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Uncaria rhynchophylla

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Looking at adding  Cat's Claw Extract Powder - [20:1] to my diet but this one is Uncaria rhynchophylla - I'm after geissoschizine methyl ether (GM), GM is present in the hook at 0.08% but it's potent...


With the alkaloids:

- the alkaloids in this plant are NMDA receptor inhibitors. While the IC50 values are too high for what is normally found in the brain, it is possible that mild inhibition (less than 20%) may occur with high doses.
- geissoschizine methyl ether is a potent agonist of the 5-HT1A receptors while it is inhibitory at the 5-HT2A, 5-HT2C, and 5-HT7 receptors at the same concentration range, with the possibility of being a partial agonist at higher doses.
- anxiolytic and enhanced social behaviour




This is contrary to U tormentosa cat's claw, which contains similar alkaloids and is found in nature in two different chemotypes producing different alkaloidal constituents. Pentacyclic oxindoles are found in the roots of one type, while the tetracyclic oxindoles are present in the second type. Mitraphylline and isomitraphylline, seen as the main bioactives and usually present in older leaves or the stem bark but rhynchophylline and isorhynchophylline are also present. Anyone tried this one?


The reason I'm after this plant:

-Effective constituent for dementia [1] and schizophrenia [2]


"Geissoschizine methyl ether (GM) is one of the indole alkaloids in Uncaria hook, and an active ingredient of yokukansan (YKS) that improves behavioral and psychological symptoms of dementia (BPSD) in patients with several types of dementia. The pharmacological action of GM has been related to various serotonin (5-HT) receptor subtypes. Here we describe previous findings and our own data to review the binding characteristics of GM to the 5-HT receptor subtypes. Competitive receptor-binding assays showed that GM bound the following 5-HT receptor subtypes: 5-HT1A, 5-HT1B, 5-HT2A, 5-HT2B, 5-HT2C, 5-HT4, 5-HT5A, 5-HT6, and 5-HT7. Subsequent agonist/antagonist activity assays showed that GM had partial agonistic activity for 5-HT1A receptors and antagonistic activity for 5-HT2A, 5-HT2B, 5-HT2C, and 5-HT7 receptors. Pharmacokinetic studies showed that GM was metabolized by various CYP isoforms, mainly CYP3A4. Parent/unchanged GM was detected in both the blood and brain of rats after oral administration of YKS. In autoradiography analyses using rat brain slices, GM that entered the brain was presumed to bind to 5-HT1A, 5-HT2A, 5-HT2B, 5-HT2C, and 5-HT7 receptors in neuron-like large cells mainly in the frontal cortex. In conclusion, these results suggest that GM is a pharmacologically important alkaloid that regulates various serotonergic activities or functions by binding to multiple 5-HT receptor subtypes."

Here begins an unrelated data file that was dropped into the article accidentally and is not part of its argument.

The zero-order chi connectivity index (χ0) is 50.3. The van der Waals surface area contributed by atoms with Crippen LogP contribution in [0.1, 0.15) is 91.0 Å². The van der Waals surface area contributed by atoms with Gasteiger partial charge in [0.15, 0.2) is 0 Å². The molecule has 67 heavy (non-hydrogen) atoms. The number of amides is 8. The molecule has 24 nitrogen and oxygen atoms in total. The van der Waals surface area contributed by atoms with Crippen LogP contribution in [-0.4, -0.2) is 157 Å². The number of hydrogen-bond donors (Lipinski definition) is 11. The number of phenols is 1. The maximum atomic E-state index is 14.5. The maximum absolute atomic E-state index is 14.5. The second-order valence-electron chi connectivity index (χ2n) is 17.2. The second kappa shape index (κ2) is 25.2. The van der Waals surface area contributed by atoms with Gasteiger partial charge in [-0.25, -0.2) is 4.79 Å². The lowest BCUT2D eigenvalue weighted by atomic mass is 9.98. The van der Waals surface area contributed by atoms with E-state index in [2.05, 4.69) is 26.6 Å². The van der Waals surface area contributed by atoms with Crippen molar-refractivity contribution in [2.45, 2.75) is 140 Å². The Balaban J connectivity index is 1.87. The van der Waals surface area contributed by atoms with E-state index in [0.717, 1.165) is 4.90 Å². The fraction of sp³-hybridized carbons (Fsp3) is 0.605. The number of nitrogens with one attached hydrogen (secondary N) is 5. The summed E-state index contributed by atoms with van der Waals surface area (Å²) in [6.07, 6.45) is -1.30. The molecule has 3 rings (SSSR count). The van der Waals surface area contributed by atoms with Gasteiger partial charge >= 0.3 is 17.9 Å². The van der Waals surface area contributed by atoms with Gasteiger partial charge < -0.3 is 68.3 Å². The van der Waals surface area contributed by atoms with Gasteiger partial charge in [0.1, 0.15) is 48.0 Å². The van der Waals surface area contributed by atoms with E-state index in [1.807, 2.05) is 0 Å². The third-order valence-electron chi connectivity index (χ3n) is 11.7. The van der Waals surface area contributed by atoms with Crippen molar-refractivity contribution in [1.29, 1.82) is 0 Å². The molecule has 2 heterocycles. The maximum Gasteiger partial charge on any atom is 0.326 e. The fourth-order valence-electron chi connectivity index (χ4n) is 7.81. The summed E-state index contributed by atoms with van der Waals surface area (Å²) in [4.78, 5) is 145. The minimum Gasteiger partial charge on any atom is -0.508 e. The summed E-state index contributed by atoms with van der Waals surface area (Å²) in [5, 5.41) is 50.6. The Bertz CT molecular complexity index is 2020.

Anyone have experience with the plant?

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tormentosa has been an absolute miracle plant for me. Unfortunately, I can't say that I found it had any obvious psychoactive properties. Rather I've used an extract of Pentacyclic oxindoles (PCO) chemotype - quite expensive - for rather crippling chronic rhinitis/dust allergy/hay fever, which really interfered with life, dripping pools of snot constantly, making it hard to concentrate, making me grumpy as and leaving my nose red raw.  All of this, coupled with a fear of going outside because of pollen, really affected my mood and general QOL. It sounds like such an innocuous disease, but it wasn't.  Non-sedating antihistamines made no difference (rapid tachyphylaxis), only partial response to nasal steroid sprays, sedating antihistamines made a difference, but left me like a zombie for work. 


It took a week to work, but to be honest, it was only when I ran out of the extract that I realised how well it had worked - took 3 days and the symptoms began to return which is when you realise just how much better life was. After about 6 months of taking, I'm really able to have quite long periods without it without any significant resurgence of symptoms - a bad afternoon here and there is perfectly acceptable.  Definitely due to a TH2 dominant immunity.


With regards to it's healing properties, I feel like it has an anti inflammatory action at a genetic transcription level, and this may have a beneficial effect on cognitive function.  It is interesting to note that cats claw is often used as an admixture to ayahuasca for its healing properties. There are several reports that it potentiated the mitragynine group alkaloids of kratom. 


Have you looked into sarcosine for schizophrenic cognitive symptoms? Huperzine is another interesting Ndma antagonist but lacks the interesting seratonergic component of the above uncaria. Bacopa is worth looking into for normalising seratonergic transmission - increasing SERT and tryptophan hydroxalase expression. 

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